Ultra-rare colour images of Afghanistan in 1928

Ultra-rare colour images of Afghanistan in 1928 reveal a land of manicured gardens, elegant palaces and serene tree-lined avenues

  • Late French photographer Frédéric Gadmer spent several months exploring Afghanistan in 1928
  • He had been recruited as part of a global photography project initiated by French philanthropist, Albert Kahn
  • Gadmer’s colour photos show various landmarks in the region that have since been laid to waste 

Looking idyllic with manicured gardens, grand historical buildings and stunning mountain ranges, this is Afghanistan in the late 1920s. 

This series of ultra-rare colour photographs shows a country that stands in stark contrast to the war-blighted nation that we’re more familiar with today. 

They were taken as part of The Archives of the Planet photography project, which was initiated by the late French banker and philanthropist Albert Kahn and resulted in an archive of 72,000 pictures from around the world. These are now housed at the Albert Kahn museum in Paris. 

Between 1909 and 1931, Kahn sent photographers out to more than 50 countries to document what they saw. This set of photographs was taken by Frédéric Gadmer, who explored the region for several months in 1928. Gadmer’s sun-drenched snapshots of a peaceful Afghanistan were recently unearthed by RFE/RL photographer Amos Chapple and kindly shared with MailOnline Travel. 

The collection includes an image of the Darul Aman Palace, as it looked in 1928 – a tribute to the optimism of the age. Its grandiose exteriors were to be a foretaste of a new capital city, Darulaman, which was to be built around it, about 16 miles southwest of Kabul. However, a change in leadership thwarted its completion and any aspirations of becoming the capital.

Another shot shows the stunning gardens in the town of Paghman. They used to be a picture of paradise with colourful flowers and classical fountains but now the area has been completely bulldozed and even the trees have been wiped out. Scroll down to see a time when Afghanistan buzzed with beauty, instead of bullet fire…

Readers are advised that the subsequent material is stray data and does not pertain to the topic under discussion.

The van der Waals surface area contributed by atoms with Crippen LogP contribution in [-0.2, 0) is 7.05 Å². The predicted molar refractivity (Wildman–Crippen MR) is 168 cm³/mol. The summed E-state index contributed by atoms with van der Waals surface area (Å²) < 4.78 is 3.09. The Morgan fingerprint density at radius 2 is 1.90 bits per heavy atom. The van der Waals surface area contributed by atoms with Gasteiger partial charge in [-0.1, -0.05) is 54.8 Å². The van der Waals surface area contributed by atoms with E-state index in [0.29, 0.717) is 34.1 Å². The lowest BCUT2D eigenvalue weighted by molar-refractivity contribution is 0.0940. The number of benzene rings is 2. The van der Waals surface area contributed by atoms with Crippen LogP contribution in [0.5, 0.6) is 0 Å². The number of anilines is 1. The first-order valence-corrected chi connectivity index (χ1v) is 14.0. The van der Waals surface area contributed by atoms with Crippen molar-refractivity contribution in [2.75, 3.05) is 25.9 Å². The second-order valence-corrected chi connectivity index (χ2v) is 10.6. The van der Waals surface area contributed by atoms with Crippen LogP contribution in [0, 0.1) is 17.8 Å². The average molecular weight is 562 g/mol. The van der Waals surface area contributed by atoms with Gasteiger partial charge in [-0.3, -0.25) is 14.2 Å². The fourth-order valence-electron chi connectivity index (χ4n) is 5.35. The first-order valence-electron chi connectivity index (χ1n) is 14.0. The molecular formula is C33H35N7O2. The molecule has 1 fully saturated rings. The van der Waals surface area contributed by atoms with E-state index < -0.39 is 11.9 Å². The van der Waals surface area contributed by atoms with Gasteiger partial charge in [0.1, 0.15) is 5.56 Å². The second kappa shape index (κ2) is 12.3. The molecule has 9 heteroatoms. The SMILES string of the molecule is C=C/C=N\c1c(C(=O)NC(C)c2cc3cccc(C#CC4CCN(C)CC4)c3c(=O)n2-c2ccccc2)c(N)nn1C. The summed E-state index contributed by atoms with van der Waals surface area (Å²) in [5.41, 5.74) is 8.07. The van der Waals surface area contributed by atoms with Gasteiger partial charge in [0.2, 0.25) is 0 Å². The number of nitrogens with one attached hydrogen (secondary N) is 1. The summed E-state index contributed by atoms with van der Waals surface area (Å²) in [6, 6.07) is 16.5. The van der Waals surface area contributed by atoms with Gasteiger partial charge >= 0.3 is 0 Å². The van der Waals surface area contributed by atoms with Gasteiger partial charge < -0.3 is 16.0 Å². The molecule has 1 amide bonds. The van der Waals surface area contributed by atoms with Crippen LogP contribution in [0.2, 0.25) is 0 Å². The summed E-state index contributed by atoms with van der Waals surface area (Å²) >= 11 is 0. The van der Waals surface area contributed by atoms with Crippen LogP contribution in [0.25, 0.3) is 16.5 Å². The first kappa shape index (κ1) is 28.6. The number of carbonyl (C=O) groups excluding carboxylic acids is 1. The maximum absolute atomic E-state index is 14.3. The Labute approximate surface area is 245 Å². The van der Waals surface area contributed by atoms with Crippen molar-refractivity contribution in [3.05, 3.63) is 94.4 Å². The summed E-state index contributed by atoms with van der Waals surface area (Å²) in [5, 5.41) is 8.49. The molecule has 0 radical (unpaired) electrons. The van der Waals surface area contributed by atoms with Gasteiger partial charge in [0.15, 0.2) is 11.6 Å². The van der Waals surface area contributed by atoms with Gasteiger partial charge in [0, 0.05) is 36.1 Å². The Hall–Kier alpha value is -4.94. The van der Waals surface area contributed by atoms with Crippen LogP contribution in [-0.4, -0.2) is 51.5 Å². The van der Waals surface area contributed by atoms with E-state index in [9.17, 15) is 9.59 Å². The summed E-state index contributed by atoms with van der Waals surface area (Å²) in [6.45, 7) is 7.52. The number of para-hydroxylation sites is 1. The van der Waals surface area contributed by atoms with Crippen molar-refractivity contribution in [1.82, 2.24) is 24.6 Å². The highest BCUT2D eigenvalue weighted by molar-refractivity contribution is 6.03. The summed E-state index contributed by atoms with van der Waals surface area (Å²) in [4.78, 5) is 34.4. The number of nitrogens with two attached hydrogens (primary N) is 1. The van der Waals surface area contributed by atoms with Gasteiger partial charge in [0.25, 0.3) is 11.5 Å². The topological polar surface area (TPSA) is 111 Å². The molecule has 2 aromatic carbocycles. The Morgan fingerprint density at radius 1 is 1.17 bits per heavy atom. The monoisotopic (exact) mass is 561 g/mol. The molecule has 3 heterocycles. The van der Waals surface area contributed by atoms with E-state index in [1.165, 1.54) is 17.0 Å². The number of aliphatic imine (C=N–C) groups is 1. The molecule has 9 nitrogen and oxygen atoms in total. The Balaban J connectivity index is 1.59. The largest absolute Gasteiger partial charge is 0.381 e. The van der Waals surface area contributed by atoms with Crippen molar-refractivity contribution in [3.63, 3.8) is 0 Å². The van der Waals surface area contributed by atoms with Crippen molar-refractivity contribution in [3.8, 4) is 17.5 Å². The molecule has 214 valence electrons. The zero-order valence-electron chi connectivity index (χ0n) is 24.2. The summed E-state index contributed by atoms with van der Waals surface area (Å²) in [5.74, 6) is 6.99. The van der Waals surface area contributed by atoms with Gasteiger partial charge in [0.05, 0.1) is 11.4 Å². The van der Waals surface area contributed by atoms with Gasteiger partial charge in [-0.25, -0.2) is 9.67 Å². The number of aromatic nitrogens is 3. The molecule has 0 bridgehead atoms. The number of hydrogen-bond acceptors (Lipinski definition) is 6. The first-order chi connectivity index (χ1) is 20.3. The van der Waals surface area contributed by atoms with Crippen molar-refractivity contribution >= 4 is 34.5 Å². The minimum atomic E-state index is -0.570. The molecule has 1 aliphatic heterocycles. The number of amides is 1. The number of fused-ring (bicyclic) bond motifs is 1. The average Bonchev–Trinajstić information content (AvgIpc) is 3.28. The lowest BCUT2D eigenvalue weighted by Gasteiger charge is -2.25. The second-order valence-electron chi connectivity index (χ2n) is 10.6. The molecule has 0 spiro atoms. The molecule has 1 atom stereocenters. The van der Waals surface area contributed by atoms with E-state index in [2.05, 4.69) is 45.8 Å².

Looking idyllic with manicured gardens, grand historical buildings and stunning mountain ranges, this is Afghanistan in the late 1920s. This series of ultra-rare colour photographs shows a country that stands in stark contrast to the war-blighted nation that we know today. Above, a view over the landscaped gardens in Paghman, which were commissioned and built in the early 1900s by Amanullah Khan, the sovereign of Afghanistan from 1919 to 1929

A fountain in the Paghman gardens in 1928 – a more charming and genteel period in Afghanistan. Waves of fighting in the 1980s and 1990s obliterated the gardens, reducing it to unrecognisable rubble

Though these visitors to Kabul’s Paghman gardens are captured in 1928, nine years after Afghanistan gained independence from the British, their pith-helmeted getup and the architectural backdrop hark back to a more colonial era  

The images were taken by photographer Frédéric Gadmer over several months while he explored the region in 1928. Gadmer was one of the photographers recruited by the late French banker and philanthropist, Albert Kahn, for his incredible Archives of the Planet photography project. Left is a European woman posing for a portrait in the capital city, Kabul, while a classically-designed clock tower in the town stands at a slight angle on the right